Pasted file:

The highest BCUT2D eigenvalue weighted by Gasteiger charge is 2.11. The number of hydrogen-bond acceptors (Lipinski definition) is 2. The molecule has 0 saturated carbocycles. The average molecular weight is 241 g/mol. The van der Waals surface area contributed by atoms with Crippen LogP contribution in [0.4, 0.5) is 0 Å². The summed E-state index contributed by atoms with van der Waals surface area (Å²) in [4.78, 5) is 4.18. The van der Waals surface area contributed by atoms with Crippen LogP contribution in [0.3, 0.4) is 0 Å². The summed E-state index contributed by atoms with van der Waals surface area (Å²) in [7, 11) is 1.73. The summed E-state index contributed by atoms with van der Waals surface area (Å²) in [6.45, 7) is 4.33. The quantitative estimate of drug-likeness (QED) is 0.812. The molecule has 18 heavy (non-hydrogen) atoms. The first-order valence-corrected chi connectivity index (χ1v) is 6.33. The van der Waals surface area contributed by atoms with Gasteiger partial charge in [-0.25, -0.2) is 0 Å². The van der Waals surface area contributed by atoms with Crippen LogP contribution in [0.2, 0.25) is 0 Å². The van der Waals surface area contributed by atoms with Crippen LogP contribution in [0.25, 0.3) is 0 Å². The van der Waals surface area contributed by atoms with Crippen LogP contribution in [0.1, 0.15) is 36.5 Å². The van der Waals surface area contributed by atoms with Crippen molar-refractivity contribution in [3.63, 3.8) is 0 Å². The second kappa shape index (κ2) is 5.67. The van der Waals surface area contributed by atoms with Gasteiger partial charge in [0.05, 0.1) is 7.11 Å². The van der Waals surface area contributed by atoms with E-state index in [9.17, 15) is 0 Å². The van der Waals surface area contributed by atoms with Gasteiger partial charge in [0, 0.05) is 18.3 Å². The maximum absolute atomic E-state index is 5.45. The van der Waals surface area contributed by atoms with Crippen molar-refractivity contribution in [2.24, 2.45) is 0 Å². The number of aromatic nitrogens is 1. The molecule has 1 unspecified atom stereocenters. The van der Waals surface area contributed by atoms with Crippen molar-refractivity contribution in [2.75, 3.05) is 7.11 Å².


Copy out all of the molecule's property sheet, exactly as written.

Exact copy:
The highest BCUT2D eigenvalue weighted by Gasteiger charge is 2.11. The number of hydrogen-bond acceptors (Lipinski definition) is 2. The molecule has 0 saturated carbocycles. The average molecular weight is 241 g/mol. The van der Waals surface area contributed by atoms with Crippen LogP contribution in [0.4, 0.5) is 0 Å². The summed E-state index contributed by atoms with van der Waals surface area (Å²) in [4.78, 5) is 4.18. The van der Waals surface area contributed by atoms with Crippen LogP contribution in [0.3, 0.4) is 0 Å². The summed E-state index contributed by atoms with van der Waals surface area (Å²) in [7, 11) is 1.73. The summed E-state index contributed by atoms with van der Waals surface area (Å²) in [6.45, 7) is 4.33. The quantitative estimate of drug-likeness (QED) is 0.812. The molecule has 18 heavy (non-hydrogen) atoms. The first-order valence-corrected chi connectivity index (χ1v) is 6.33. The van der Waals surface area contributed by atoms with Gasteiger partial charge in [-0.25, -0.2) is 0 Å². The van der Waals surface area contributed by atoms with Crippen LogP contribution in [0.2, 0.25) is 0 Å². The van der Waals surface area contributed by atoms with Crippen LogP contribution in [0.25, 0.3) is 0 Å². The van der Waals surface area contributed by atoms with Crippen LogP contribution in [0.1, 0.15) is 36.5 Å². The van der Waals surface area contributed by atoms with Crippen molar-refractivity contribution in [3.63, 3.8) is 0 Å². The second kappa shape index (κ2) is 5.67. The van der Waals surface area contributed by atoms with Gasteiger partial charge in [0.05, 0.1) is 7.11 Å². The van der Waals surface area contributed by atoms with E-state index in [9.17, 15) is 0 Å². The van der Waals surface area contributed by atoms with Gasteiger partial charge in [0, 0.05) is 18.3 Å². The maximum absolute atomic E-state index is 5.45. The van der Waals surface area contributed by atoms with Crippen molar-refractivity contribution in [2.24, 2.45) is 0 Å². The number of aromatic nitrogens is 1. The molecule has 1 unspecified atom stereocenters. The van der Waals surface area contributed by atoms with Crippen molar-refractivity contribution in [2.75, 3.05) is 7.11 Å².